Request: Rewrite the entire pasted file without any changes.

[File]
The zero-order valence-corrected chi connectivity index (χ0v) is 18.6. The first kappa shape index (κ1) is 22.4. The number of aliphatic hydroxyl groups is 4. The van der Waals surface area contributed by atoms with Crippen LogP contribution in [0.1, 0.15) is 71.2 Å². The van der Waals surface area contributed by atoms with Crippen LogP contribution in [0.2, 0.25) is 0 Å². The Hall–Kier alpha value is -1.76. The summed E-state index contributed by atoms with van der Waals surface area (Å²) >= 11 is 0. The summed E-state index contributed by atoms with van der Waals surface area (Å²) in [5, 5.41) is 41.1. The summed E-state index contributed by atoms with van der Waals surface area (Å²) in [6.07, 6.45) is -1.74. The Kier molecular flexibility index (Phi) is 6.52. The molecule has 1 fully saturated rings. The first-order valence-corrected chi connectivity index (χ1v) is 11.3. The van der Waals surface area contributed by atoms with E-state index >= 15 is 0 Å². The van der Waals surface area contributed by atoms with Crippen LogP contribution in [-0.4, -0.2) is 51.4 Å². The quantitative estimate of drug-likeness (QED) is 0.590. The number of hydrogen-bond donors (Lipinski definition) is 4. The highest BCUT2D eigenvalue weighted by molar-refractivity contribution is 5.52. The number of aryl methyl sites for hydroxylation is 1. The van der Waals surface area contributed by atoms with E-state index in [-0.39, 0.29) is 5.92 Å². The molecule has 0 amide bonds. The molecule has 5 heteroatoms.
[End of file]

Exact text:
The zero-order valence-corrected chi connectivity index (χ0v) is 18.6. The first kappa shape index (κ1) is 22.4. The number of aliphatic hydroxyl groups is 4. The van der Waals surface area contributed by atoms with Crippen LogP contribution in [0.1, 0.15) is 71.2 Å². The van der Waals surface area contributed by atoms with Crippen LogP contribution in [0.2, 0.25) is 0 Å². The Hall–Kier alpha value is -1.76. The summed E-state index contributed by atoms with van der Waals surface area (Å²) >= 11 is 0. The summed E-state index contributed by atoms with van der Waals surface area (Å²) in [5, 5.41) is 41.1. The summed E-state index contributed by atoms with van der Waals surface area (Å²) in [6.07, 6.45) is -1.74. The Kier molecular flexibility index (Phi) is 6.52. The molecule has 1 fully saturated rings. The first-order valence-corrected chi connectivity index (χ1v) is 11.3. The van der Waals surface area contributed by atoms with E-state index >= 15 is 0 Å². The van der Waals surface area contributed by atoms with Crippen LogP contribution in [-0.4, -0.2) is 51.4 Å². The quantitative estimate of drug-likeness (QED) is 0.590. The number of hydrogen-bond donors (Lipinski definition) is 4. The highest BCUT2D eigenvalue weighted by molar-refractivity contribution is 5.52. The number of aryl methyl sites for hydroxylation is 1. The van der Waals surface area contributed by atoms with E-state index in [-0.39, 0.29) is 5.92 Å². The molecule has 0 amide bonds. The molecule has 5 heteroatoms.